One of the many ironies of life in New York City is that, in a place where people are obsessed with real estate, housing, and the ensuing discussions about what people have, who has a good deal, and what they pay for it, there is little discussion or even awareness of New York City’s housing standards. And yet it is housing standards that largely determine who lives where and how much they pay for it.
What happens when people change how they want to live and the standards fail to keep up with a changing population?
These standards implicitly encourage the construction of larger units rather than small ones, make it illegal for more than three unrelated adults to live together, make outlaws of extended families living in basements of small homes, and permit homeless single adults to sleep in doorways, but not in lodging houses or Single Room Occupancy units (SROs), both of which have been outlawed.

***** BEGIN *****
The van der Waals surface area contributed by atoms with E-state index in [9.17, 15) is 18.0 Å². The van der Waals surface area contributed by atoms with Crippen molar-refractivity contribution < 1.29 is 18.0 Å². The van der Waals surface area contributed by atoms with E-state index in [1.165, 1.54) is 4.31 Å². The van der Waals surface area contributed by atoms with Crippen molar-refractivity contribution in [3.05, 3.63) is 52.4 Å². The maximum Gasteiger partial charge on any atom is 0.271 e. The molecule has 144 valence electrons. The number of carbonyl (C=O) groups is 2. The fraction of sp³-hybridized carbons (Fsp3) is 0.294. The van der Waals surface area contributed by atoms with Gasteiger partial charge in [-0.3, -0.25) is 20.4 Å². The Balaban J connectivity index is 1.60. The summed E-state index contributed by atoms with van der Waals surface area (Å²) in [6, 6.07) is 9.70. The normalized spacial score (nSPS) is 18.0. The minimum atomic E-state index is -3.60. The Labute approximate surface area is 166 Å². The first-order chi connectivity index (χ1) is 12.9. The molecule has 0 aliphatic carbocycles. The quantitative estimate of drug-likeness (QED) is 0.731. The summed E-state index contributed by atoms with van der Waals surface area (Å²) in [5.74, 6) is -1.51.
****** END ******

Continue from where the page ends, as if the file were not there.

The existence of housing standards raises two key questions. First, as standards rise, what should be done with those who cannot afford the legal standard?
And, since housing standards and design are influenced directly by society’s values, i.e. how we think people should live, a second question arises – that is, what happens when people change how they want to live and the standards fail to keep up with a changing population?
In its Making Room publication, CHPC explores the reasons we should consider the actual housing needs of New York City’s population.
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